Monday, July 7, 2014

Gods and Goddesses

I believe in God. I do, but I am not dogmatic about things. I believe in God the way most people meant in the old days when they said "I believe in God." That (God =the Creator) doesn't cause any friction between my Ioway beliefs (God = Ma'un = Earthmaker) and my Catholic beliefs (God = the Father, Son and Holy Ghost). It doesn't, not for people from the older generation I was brought up around. You believe in God, do your best, avoid doing bad things, treat people the way you want to be treated. That's how you live.

When I was little, I fell in love with Greek mythology. The first thing I ever remember drawing was a Cyclops, from the Ulysses movie starring Kirk Douglas ("More wine! hahaha!"). The book I remember is D'aulaire's Book of Greek Myths; it formed my mental pictures of the Greek Gods and it still does. The Greek Gods were as real to me as a little child as Gumby and Pokey, and God, and my stuffed animals that also were alive, and the clouds that sent down lightning. And the dark things under the bed and in the closet that moved around at night and caused nightmares. The knotholes in the walls' wood paneling were the eyes of trees that had been killed, accusing one of the crime.

It was only as I grew older, that I learned that I was to believe only in some of these things as "real." And older than that, I learned that I couldn't believe in both the Greek Gods AND God with a capital G. And then when I went to Catholic school, things got even more complicated. I had known about God for a long long time ("Now I lay me down to sleep, I pray the Lord my soul to keep...") but now there was Jesus, and the Holy Ghost, and Mary. And I took it all in stride and believed in them as well. And I wasn't allowed to believe in anything other than these new additions to my understanding.

But there were problems. They said only humans had souls. But that was untrue, as I knew my dogs also had souls...I could see it in their eyes, their souls. And the idea of hell. I didn't like it. It made me even more scared, adding hell to those dark things that roamed around at night. I knew EVERYBODY I knew was going to heaven when they died ("If I should die before I wake, I pray the Lord my soul to take" wasn't a lie was it?).

So what about the Greek Gods and Goddesses, and the souls of my dogs, and the eyes of the murdered trees in the planks, and the plants that grew and could even grow vines to strangle you at night? And the wind that spoke and rain that seemed to say something to me? Many years passed, and I still wondered about these things. While in Church I prayed to God, and took communion, and wondered about the dark feelings in the Church's basement and the carvings of staring faces on the cathedral's stonework: who were they?

I learned about the theories of anthropology in college, about the development of witchcraft and religion. I learned...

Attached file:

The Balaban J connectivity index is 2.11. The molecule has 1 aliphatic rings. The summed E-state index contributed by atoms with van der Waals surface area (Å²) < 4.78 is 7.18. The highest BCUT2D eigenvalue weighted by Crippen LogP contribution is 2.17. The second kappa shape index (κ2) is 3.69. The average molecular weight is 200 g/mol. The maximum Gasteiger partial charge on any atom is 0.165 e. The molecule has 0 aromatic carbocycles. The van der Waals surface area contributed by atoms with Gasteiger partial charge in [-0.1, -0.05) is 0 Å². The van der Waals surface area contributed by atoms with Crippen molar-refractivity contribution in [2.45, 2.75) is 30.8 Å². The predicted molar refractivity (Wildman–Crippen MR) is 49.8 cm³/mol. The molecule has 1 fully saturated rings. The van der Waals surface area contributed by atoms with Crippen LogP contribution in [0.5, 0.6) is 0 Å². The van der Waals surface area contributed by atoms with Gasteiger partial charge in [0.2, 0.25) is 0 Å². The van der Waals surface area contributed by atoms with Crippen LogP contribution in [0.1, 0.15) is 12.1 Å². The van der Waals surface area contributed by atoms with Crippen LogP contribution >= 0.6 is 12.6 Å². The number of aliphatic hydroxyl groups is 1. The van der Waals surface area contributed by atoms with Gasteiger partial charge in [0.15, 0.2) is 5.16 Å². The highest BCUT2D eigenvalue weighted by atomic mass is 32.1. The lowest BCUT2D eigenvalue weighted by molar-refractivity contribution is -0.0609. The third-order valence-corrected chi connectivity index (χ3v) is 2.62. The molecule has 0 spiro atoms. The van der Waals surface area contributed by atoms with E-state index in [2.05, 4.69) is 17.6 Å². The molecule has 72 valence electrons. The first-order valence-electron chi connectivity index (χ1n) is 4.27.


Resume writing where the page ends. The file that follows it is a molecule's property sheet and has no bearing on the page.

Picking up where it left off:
Most of the Gods and Goddesses of Classical Paganism can shown to be, in their essence/origins:

I. Universal Major Elements/Forces
1. Sky Father
2. Mother Earth
3. Winds
4. Storms/Thunder/Lightning
5. Ocean
6. Underworld
7. Ice, Fire, etc.

II. Human Ancestors who went through Apotheosis
1. Fathers and Mothers of an Ethnic Group
2. Direct Ancestors
3. Ancestors who were expert craftspeople or practitioners
4. Ghosts, Egregores, Tulpa, etc. formed by emotions, rituals, memories in the land placed there by ancestors

III. Local Anima Loci "Spirits of Place"/landvaettir
1. Mountains, Volcanoes, Cliffs, and Hills
2. Plants, Groves and Forests
3. Caves
4. Unusual Features (rock spires, etc.)
5. Watercourses: Rivers, streams, springs, ponds, lakes, waterfalls
6. Others..

EVERY God or Goddess I can think of, when you look at the origin myths, has an origin in one of the above categories, even if it was later amalgamated with another category.


Odin: Originated as a Germanic ancestor, added features of Sky Father, and craft of magic and cunning.

Shango: Originated as a great West African chief, added feature of amalgamation with thunder and fire.

But many of the polytheistic pagan faiths also had a distant "Creator" god that made all things but didn't get much involved in human affairs. For my tribe, we believed in Earthmaker (Ma'un), but when you went out to get a vision or made sacrifices, it was to one of the Persons created by Ma' was THESE Persons (Thunder, Bear, etc.) who became one's Helper in a Vision Quest.

So whatever path we take for ourselves, it is okay to believe in "God" (however one wants to think about "God", as an old white-bearded man, Zeus/Deus, or "the Force" or whatever) but the day-to-day business of living is tied to one's local natural forces and places, animals and plants, as Persons, and also to one's Ancestors and the ancestral practitioners of one's craft/way of making a living.

And so, I still struggle to make sense of all this.

I have never had God tell me anything. Nor Jesus, nor Odin, nor Mary, nor Apollo. Not so I can tell without second-guessing myself. A couple of times I have had dreams in which it seemed angels talked to me. But those were only dreams. That came true, even if it was decades later.

But I have seen the souls of dogs in their eyes, and the hair rise on my neck in a dark place in the woods where I know I am not wanted, and the lick of a butterfly that landed on my hand, and the blessing of a cold drink of water. I know these exist. I KNOW... I don't have to believe.

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